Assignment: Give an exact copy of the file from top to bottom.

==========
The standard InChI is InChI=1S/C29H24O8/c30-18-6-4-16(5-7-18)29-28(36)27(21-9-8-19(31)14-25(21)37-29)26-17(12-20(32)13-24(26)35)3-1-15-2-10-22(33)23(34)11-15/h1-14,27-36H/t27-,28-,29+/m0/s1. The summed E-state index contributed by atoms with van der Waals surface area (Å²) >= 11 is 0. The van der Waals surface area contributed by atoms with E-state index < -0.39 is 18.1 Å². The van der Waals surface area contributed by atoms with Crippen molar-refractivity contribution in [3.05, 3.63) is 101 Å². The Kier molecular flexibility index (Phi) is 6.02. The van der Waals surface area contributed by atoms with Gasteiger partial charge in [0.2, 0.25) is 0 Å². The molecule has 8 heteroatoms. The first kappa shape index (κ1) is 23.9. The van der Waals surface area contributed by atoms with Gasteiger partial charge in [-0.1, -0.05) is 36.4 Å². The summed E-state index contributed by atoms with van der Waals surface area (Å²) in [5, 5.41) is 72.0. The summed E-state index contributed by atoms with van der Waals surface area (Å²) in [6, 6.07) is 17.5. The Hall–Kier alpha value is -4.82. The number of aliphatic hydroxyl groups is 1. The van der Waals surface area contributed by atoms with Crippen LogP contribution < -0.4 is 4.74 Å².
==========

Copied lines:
The standard InChI is InChI=1S/C29H24O8/c30-18-6-4-16(5-7-18)29-28(36)27(21-9-8-19(31)14-25(21)37-29)26-17(12-20(32)13-24(26)35)3-1-15-2-10-22(33)23(34)11-15/h1-14,27-36H/t27-,28-,29+/m0/s1. The summed E-state index contributed by atoms with van der Waals surface area (Å²) >= 11 is 0. The van der Waals surface area contributed by atoms with E-state index < -0.39 is 18.1 Å². The van der Waals surface area contributed by atoms with Crippen molar-refractivity contribution in [3.05, 3.63) is 101 Å². The Kier molecular flexibility index (Phi) is 6.02. The van der Waals surface area contributed by atoms with Gasteiger partial charge in [0.2, 0.25) is 0 Å². The molecule has 8 heteroatoms. The first kappa shape index (κ1) is 23.9. The van der Waals surface area contributed by atoms with Gasteiger partial charge in [-0.1, -0.05) is 36.4 Å². The summed E-state index contributed by atoms with van der Waals surface area (Å²) in [5, 5.41) is 72.0. The summed E-state index contributed by atoms with van der Waals surface area (Å²) in [6, 6.07) is 17.5. The Hall–Kier alpha value is -4.82. The number of aliphatic hydroxyl groups is 1. The van der Waals surface area contributed by atoms with Crippen LogP contribution < -0.4 is 4.74 Å².